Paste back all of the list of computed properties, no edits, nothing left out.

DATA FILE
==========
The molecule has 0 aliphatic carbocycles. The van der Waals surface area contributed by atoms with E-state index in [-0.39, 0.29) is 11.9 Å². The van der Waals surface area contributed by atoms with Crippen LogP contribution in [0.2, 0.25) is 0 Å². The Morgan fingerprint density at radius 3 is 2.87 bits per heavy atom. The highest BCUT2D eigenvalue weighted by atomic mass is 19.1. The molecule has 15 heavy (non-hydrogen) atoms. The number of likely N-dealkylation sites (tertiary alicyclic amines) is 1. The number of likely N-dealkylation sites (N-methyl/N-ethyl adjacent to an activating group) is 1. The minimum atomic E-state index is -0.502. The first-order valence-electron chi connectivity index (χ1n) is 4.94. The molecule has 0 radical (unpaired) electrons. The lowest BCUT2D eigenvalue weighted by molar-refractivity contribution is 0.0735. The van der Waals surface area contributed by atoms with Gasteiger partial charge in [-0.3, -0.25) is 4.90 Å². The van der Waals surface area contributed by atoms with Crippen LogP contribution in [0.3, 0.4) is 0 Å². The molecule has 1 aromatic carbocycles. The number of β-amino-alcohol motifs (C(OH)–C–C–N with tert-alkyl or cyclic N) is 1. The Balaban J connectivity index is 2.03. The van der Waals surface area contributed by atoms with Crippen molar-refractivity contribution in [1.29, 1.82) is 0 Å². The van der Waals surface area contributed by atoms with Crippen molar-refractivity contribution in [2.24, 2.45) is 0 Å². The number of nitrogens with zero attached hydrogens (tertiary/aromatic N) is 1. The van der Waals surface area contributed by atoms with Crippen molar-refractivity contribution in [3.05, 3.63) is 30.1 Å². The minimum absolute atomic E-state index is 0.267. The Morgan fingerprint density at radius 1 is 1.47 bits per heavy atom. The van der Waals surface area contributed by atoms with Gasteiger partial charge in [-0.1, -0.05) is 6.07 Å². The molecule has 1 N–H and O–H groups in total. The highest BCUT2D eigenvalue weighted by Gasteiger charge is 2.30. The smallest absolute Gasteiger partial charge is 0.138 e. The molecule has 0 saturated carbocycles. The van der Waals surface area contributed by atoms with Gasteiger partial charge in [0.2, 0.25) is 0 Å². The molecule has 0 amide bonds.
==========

The molecule has 0 aliphatic carbocycles. The van der Waals surface area contributed by atoms with E-state index in [-0.39, 0.29) is 11.9 Å². The van der Waals surface area contributed by atoms with Crippen LogP contribution in [0.2, 0.25) is 0 Å². The Morgan fingerprint density at radius 3 is 2.87 bits per heavy atom. The highest BCUT2D eigenvalue weighted by atomic mass is 19.1. The molecule has 15 heavy (non-hydrogen) atoms. The number of likely N-dealkylation sites (tertiary alicyclic amines) is 1. The number of likely N-dealkylation sites (N-methyl/N-ethyl adjacent to an activating group) is 1. The minimum atomic E-state index is -0.502. The first-order valence-electron chi connectivity index (χ1n) is 4.94. The molecule has 0 radical (unpaired) electrons. The lowest BCUT2D eigenvalue weighted by molar-refractivity contribution is 0.0735. The van der Waals surface area contributed by atoms with Gasteiger partial charge in [-0.3, -0.25) is 4.90 Å². The van der Waals surface area contributed by atoms with Crippen LogP contribution in [0.3, 0.4) is 0 Å². The molecule has 1 aromatic carbocycles. The number of β-amino-alcohol motifs (C(OH)–C–C–N with tert-alkyl or cyclic N) is 1. The Balaban J connectivity index is 2.03. The van der Waals surface area contributed by atoms with Crippen molar-refractivity contribution in [1.29, 1.82) is 0 Å². The van der Waals surface area contributed by atoms with Crippen molar-refractivity contribution in [2.24, 2.45) is 0 Å². The number of nitrogens with zero attached hydrogens (tertiary/aromatic N) is 1. The van der Waals surface area contributed by atoms with Crippen molar-refractivity contribution in [3.05, 3.63) is 30.1 Å². The minimum absolute atomic E-state index is 0.267. The Morgan fingerprint density at radius 1 is 1.47 bits per heavy atom. The van der Waals surface area contributed by atoms with Gasteiger partial charge in [-0.1, -0.05) is 6.07 Å². The molecule has 1 N–H and O–H groups in total. The highest BCUT2D eigenvalue weighted by Gasteiger charge is 2.30. The smallest absolute Gasteiger partial charge is 0.138 e. The molecule has 0 saturated carbocycles. The van der Waals surface area contributed by atoms with Gasteiger partial charge in [0.2, 0.25) is 0 Å². The molecule has 0 amide bonds.